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From Economic Growth to Human Growth

October 15, 2012

Dennis Snower in The Globalist:

The world faces an imminent challenge: How will we be able to meet the consumption demands of a rapidly growing middle class in a way that is environmentally sustainable?

There is a real danger, even in discussions among reform-minded people, of interpreting economic growth in the traditional way. We say: Can growth be socially inclusive and environmentally sustainable? But we often mean growth in terms of economic activity that generally leads to consumption.

It would be well to keep in mind that 70% of the difference in the well-being between those countries that have self-reported their well-being as either highest or lowest depends on something completely different.

The number one consideration in determining happiness is jobs and the ability to work, followed by health, security and social connections. Ranking in last place is the attainment of material goods above the basic needs.

These findings confirm that, when we are thinking about growth, we should really take into account what people’s own views are with regard to what determines their well-being. We definitely need to consider growth in this much broader, nonmaterial context.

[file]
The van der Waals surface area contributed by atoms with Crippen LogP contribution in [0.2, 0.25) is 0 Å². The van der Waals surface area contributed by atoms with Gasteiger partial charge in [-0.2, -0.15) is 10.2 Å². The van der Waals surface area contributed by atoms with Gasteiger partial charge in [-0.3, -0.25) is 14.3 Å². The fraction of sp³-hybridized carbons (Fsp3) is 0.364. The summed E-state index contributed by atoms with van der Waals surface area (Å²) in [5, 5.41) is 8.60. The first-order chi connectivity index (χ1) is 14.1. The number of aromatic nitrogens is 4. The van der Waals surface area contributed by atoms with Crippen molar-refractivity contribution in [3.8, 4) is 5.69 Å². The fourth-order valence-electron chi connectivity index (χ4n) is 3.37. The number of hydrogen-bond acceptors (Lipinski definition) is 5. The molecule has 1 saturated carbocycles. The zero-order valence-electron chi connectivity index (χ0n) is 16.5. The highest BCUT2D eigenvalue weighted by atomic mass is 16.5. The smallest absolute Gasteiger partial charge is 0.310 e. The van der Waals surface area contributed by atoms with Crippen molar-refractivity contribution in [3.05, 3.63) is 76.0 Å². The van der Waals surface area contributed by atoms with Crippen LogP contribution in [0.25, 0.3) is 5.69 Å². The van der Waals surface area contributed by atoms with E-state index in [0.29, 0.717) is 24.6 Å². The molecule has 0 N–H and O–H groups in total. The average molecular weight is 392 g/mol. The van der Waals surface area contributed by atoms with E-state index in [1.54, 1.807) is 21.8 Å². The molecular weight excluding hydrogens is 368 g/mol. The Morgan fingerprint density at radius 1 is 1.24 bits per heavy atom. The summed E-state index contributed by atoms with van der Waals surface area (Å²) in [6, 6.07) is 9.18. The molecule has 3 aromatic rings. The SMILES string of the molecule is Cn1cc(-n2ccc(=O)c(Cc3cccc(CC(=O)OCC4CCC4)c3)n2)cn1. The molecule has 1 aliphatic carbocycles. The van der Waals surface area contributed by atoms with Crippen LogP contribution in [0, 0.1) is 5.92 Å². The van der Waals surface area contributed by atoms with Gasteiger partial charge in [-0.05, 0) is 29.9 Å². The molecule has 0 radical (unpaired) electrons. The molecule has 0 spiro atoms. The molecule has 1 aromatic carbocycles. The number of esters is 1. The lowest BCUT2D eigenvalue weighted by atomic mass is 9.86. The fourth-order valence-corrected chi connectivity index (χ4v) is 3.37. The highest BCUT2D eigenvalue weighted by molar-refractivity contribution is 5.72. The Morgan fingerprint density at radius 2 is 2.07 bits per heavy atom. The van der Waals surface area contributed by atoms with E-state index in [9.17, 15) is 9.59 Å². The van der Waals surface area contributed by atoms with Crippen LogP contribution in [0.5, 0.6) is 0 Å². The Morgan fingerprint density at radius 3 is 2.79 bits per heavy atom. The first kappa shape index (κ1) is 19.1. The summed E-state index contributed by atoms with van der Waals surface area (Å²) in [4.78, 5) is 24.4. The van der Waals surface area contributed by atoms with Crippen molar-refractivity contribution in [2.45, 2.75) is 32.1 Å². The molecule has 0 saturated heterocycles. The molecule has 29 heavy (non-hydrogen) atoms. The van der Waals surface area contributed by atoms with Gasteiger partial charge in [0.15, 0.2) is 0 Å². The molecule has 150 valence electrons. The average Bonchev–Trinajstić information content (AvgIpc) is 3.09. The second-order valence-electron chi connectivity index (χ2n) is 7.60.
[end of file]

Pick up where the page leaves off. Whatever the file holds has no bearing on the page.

The same reconsideration may be necessary with regard to the vexing issue of poverty. For a long, long time, the first thing that always came into our mind was material poverty.

But given that much of the world population is rapidly escaping from extreme poverty, the big challenge that we will face on this front are the other, nonmaterially driven dimensions of poverty.

In the future, won’t we have to fight much harder against poverty in terms of our ability to connect socially? Our ability to find meaning and purpose and to achieve personal growth? All of these factors need to be given far more serious thought. [More]

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